Saturday, 19 November 2011

Jens Pind Chain Maille

I can't remember if I tried to do a Jens Pind pattern before or not.  If I did, it didn't stick in my head, because I must have flipped back and forth through four tutorials and still couldn't figure out the weave.

Here's what it looks like - complete with Dewey hairs and dust.  It's a nice weave, isn't it? 

This is a better view of the completed chain.
A big "thank you" to Crafty Cat Jump rings, who had the only tutorial that said Jens Pind is actually a spiral!  The picture to the right is the same chain, same weave!  Just hold both ends and twist!  Once I knew it was a spiral, it was really easy to put it together and if it got confusing again, I just twisted back into a spiral again and picked up the next part of the pattern.  So if anybody besides me didn't know all that and wants to do a Jens Pind weave, just find a spiral tute - it's a heck of a lot easier!

Corky Relaxing At Home

He's just so modest, isn't he?  Today was the last day of his obedience classes.  Three times, I took the same Lessons In Leadership class, mainly so that he would feel comfortable with other dogs and new people, because, believe it or not, he's shy.  You can see that he's very aware of who's the boss now.

Wire Wrap Commission

This is actually the second PEI penny I was asked to make into a pendant.  Of course, I did the first and gave it to the lady without taking any pictures.  She showed it off to the man who had given her the penny and he decided to have the one he kept made into a pendant for his wife for Christmas.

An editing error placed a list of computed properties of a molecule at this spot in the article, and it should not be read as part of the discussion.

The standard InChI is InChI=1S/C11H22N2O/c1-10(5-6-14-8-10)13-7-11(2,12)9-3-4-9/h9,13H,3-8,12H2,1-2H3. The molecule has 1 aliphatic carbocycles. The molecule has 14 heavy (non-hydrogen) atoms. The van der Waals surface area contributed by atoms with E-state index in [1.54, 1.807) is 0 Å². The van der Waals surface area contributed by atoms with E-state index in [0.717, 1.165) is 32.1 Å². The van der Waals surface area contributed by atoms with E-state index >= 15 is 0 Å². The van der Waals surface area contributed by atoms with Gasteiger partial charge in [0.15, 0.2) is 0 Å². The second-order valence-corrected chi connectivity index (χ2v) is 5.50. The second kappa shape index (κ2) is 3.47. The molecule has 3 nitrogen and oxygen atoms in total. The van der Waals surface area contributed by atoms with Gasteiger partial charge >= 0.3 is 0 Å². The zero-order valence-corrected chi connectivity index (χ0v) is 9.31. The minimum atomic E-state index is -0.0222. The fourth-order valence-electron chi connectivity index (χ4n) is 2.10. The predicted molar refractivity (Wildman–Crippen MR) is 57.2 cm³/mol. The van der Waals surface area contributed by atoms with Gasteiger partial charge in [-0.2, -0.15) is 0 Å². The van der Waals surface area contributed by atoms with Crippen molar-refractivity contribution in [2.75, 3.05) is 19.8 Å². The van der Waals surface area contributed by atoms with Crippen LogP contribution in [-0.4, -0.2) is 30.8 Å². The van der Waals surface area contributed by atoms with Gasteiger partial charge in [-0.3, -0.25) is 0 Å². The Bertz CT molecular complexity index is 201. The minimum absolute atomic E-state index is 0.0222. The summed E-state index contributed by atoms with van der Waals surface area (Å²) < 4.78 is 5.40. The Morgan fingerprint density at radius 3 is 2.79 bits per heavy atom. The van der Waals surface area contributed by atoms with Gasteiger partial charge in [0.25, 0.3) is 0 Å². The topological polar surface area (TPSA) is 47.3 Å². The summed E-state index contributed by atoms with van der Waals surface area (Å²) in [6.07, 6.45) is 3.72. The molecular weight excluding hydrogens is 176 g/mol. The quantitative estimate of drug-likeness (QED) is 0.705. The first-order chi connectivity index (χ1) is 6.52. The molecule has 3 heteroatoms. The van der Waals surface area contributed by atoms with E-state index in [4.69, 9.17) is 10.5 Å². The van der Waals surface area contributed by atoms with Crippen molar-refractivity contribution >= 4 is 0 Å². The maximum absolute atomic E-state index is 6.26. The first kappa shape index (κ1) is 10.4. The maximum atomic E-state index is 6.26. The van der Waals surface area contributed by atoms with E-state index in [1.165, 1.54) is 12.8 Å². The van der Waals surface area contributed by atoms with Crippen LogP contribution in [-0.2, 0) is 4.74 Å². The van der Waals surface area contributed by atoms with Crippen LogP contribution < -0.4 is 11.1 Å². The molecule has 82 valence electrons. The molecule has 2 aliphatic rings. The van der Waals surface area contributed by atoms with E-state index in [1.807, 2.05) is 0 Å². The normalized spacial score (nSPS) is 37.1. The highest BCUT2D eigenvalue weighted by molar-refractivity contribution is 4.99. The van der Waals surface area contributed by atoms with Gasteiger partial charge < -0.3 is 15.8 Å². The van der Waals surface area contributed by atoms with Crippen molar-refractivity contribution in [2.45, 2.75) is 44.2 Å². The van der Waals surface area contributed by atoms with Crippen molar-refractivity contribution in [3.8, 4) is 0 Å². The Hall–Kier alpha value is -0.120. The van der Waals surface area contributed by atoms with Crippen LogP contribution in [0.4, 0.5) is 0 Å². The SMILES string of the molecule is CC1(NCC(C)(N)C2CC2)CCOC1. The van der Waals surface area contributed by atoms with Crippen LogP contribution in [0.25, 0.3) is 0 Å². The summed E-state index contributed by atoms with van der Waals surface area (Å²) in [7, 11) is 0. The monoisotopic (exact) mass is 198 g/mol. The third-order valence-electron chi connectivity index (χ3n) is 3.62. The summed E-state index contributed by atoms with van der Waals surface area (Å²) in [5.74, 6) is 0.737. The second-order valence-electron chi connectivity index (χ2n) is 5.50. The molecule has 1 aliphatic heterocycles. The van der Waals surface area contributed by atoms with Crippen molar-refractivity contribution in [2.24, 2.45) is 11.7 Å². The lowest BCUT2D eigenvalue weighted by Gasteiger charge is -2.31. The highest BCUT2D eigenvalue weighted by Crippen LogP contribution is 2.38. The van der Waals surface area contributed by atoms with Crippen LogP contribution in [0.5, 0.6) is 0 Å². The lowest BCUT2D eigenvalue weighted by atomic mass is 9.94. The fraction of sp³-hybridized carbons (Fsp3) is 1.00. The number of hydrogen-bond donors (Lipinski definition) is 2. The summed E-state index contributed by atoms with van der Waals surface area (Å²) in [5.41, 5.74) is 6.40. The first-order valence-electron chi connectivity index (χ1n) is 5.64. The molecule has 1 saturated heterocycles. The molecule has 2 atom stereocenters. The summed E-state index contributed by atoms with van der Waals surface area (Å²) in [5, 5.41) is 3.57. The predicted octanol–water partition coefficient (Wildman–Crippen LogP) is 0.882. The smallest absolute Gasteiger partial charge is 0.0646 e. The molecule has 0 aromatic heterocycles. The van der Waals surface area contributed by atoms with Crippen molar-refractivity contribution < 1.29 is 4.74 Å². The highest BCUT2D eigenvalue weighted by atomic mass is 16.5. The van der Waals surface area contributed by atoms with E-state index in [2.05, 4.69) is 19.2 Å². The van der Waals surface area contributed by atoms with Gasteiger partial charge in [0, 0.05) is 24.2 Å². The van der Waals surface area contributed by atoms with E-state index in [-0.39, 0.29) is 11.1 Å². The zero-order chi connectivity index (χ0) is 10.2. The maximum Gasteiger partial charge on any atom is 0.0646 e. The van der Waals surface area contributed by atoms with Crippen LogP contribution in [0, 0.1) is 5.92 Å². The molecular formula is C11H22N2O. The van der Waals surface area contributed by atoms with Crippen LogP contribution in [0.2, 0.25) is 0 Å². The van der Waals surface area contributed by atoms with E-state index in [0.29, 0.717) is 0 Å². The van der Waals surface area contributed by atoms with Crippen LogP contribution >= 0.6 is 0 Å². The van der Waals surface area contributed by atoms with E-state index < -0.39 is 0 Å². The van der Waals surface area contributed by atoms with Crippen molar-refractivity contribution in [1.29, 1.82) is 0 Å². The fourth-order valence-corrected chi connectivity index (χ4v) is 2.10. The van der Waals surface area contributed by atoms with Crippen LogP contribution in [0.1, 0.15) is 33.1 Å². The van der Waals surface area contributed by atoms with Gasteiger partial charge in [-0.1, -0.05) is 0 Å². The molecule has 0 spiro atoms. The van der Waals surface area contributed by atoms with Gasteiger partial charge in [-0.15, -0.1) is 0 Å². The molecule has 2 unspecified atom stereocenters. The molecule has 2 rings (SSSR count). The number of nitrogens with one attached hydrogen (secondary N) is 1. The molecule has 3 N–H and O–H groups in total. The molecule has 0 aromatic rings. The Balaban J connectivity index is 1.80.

They're actually stinky little things to wrap, a) because they're so thin, b) because you want as little wrap as possible so the design isn't covered up and c) because you can't do any fancy stuff with the leftover wires at the top for the same reason.  I hate the fancy designs on top  of some wire wraps anyway, they detract from the beauty of a stone. 

The coins are 1855, I think, with Queen Victoria on the flip side, and the little blue stones are iolite, known as the "navigator" stone.  Rather fitting for an Island coin.
The trees are oak - a large tree beside three smaller trees, the coat of arms of PEI.  It's supposed to signify the three counties under the protection of Great Britain, if I recall correctly.

Poor Neglected Blog

Everything since September seems to have been behind and required doing NOW and the blog was neglected.  I'll make up for that today with a flurry of posts.